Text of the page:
Iraq liberates 70% of areas south of Mosul


Iraqi forces have liberated more than 70 percent of the territory lying to the south of the Daesh-held northern city of Mosul, and are weeding out explosives planted by the terrorist group on their way to the city proper.

On Tuesday, the joint military and volunteer forces liberated three more villages, located to the city’s south, from Daesh, the country’s war news media reported, with Tweeter pictures showing children rejoicing after the areas’ liberation.

Footage also showed a military Abrams tank ripping through a bomb-laced Daesh vehicle, which had been left at one entrance to the city to block the forces’ advance.

Overwhelmed by casualties, the Takfiris threw 40 bedridden patients, most of them elderly, out of the Mosul General Hospital, filling its aisles and emergency ward with their own wounded members, Iraq’s al-Sumaria TV network reported.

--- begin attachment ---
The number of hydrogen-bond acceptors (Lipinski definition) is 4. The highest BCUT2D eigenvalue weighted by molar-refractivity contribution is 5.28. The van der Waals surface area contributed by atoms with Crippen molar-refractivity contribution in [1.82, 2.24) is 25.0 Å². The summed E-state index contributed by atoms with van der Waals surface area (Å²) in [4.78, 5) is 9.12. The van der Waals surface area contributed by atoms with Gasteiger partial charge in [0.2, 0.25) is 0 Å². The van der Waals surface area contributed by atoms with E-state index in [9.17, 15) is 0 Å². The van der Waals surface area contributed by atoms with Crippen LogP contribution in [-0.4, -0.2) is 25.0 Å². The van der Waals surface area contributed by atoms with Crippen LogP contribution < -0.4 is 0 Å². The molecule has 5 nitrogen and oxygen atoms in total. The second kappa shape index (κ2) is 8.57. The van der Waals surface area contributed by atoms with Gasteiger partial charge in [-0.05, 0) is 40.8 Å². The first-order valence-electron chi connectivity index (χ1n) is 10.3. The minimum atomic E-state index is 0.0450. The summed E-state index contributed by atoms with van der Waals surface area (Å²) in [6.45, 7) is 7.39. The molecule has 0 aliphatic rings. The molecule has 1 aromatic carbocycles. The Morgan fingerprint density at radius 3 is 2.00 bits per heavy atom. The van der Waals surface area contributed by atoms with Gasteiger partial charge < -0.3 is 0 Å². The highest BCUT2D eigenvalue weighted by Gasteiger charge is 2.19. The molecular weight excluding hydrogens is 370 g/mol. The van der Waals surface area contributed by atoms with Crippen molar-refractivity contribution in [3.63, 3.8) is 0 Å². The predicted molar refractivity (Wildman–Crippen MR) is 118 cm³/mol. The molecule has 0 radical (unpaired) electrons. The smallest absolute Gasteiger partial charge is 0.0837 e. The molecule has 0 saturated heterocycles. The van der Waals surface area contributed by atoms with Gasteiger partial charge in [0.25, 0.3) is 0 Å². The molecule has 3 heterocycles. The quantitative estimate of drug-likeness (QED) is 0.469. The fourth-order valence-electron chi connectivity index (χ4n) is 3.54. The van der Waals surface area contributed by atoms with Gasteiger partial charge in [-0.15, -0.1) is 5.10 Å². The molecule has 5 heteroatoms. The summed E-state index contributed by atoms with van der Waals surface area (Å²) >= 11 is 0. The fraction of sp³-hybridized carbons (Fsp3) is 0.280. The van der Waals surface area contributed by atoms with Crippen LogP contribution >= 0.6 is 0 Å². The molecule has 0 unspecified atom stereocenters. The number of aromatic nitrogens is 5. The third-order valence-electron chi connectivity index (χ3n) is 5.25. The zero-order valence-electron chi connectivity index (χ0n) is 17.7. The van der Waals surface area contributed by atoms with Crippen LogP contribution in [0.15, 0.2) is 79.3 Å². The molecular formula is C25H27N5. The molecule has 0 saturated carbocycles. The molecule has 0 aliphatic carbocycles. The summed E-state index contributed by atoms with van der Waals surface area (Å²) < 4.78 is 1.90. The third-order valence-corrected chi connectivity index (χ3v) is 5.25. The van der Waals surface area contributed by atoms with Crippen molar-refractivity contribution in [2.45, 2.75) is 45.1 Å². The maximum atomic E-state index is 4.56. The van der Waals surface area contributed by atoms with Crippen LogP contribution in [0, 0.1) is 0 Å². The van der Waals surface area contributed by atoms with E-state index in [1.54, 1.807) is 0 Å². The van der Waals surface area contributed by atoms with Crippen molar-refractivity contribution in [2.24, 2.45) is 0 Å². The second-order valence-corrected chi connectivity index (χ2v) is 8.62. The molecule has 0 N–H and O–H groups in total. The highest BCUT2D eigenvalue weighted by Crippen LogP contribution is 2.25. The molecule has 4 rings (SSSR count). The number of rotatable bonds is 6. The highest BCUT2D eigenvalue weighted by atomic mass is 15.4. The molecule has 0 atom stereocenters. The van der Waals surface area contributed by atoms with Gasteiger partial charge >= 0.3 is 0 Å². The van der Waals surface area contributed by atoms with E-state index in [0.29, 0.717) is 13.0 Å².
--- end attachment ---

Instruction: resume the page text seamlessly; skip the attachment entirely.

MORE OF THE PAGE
Locals, meanwhile, said the bodies of most of the victims of the city’s clashes had been taken to the al-Qabat district, situated in the city’s east.

On Monday, Iraqi forces were engaged in a push toward the center of the strategically-important al-Hamdaniya district in the northeast of Iraq’s Nineveh Province, of which Mosul is the capital, as part of the larger-scale push to retake Mosul.

Large numbers of the terrorists are, meanwhile, reported to have fled Mosul as the group is said to have lost the power to confront the advancing Iraqi forces.

The Takfiri terror group has declared the city its so-called headquarters in Iraq. The city has been under Daesh control since 2014, when the terror outfit started ravaging the country.


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